Nadal next sees Kei Nishikori, the 23-year-old wizard from Japan, for a berth in the quarterfinals.

Despite all the commotion over his lack of form, Nadal is still the favorite to win his eighth French Open title in nine appearances. That would make him the first man to win eight titles in the same Grand Slam, separating him from the seven who have won seven.

Oh, and this just in: Rafa is now 55-1 for his career at Roland Garros.

Nishikori moves on

Nishikori carved up Frenchman Benoit Paire 6-3, 6-7 (3), 6-4, 6-1 -- and made a little slice of history too. He is the first Japanese man to reach the fourth round here since Fumiteru Nakano in 1938.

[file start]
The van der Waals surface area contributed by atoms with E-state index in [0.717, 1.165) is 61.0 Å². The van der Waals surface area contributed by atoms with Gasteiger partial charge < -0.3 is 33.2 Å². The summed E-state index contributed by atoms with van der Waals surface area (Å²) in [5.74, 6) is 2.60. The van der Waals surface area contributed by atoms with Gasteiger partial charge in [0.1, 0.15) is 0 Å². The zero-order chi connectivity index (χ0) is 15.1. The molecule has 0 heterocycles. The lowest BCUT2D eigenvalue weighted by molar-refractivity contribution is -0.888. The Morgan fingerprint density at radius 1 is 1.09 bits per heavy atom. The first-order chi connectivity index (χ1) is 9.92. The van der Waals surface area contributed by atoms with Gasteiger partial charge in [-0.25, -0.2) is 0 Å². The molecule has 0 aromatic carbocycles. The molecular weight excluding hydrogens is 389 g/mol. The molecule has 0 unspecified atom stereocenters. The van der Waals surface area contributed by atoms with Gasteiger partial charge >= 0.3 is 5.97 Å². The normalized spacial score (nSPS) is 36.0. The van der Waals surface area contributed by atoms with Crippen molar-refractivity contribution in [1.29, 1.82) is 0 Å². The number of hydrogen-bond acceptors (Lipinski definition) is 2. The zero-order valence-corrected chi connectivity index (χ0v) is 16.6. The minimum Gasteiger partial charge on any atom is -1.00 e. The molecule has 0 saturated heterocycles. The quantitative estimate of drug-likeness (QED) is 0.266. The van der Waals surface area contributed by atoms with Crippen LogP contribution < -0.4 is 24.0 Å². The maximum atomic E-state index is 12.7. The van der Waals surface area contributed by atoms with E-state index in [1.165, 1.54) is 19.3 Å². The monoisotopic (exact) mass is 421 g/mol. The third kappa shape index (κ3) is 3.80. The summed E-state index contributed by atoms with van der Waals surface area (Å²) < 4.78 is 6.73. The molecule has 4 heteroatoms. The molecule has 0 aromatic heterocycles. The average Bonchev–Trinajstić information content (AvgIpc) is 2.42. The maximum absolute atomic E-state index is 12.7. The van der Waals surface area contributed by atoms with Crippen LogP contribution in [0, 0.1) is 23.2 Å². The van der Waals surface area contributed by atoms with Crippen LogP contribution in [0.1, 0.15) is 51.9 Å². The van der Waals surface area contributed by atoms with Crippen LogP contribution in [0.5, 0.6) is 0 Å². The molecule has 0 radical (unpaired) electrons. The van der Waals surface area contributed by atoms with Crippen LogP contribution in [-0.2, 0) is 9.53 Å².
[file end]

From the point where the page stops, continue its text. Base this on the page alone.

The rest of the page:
Afterward, Nishikori, seeded No. 13, was asked what he knew about Nakano, launching the following exchange with a reporter:

Q. Have you ever heard of Nakano Fumiteru? Nishikori: No, sorry.

Q. He was the last Japanese to reach the fourth round at Roland Garros. Nishikori: Oh, OK.

Q. 1938. Long time ago. Nishikori: Sorry, I'm not good at the history.

Q. Right. Nishikori: Yeah, I'm happy to create another history and, yeah, happy to break another record.

Bryan brothers rolling

The No. 1 men's doubles seed, Bob and Mike Bryan advanced to the third round, defeating fellow Americans Eric Butorac and Jack Sock 7-5, 7-6 (2) in a tidy 90 minutes.

The Bryans are looking for their 89th tournament title and 14th Grand Slam doubles championship, which would extend their records in both categories. The French Open has been their least successful major; they won here once, in 2003.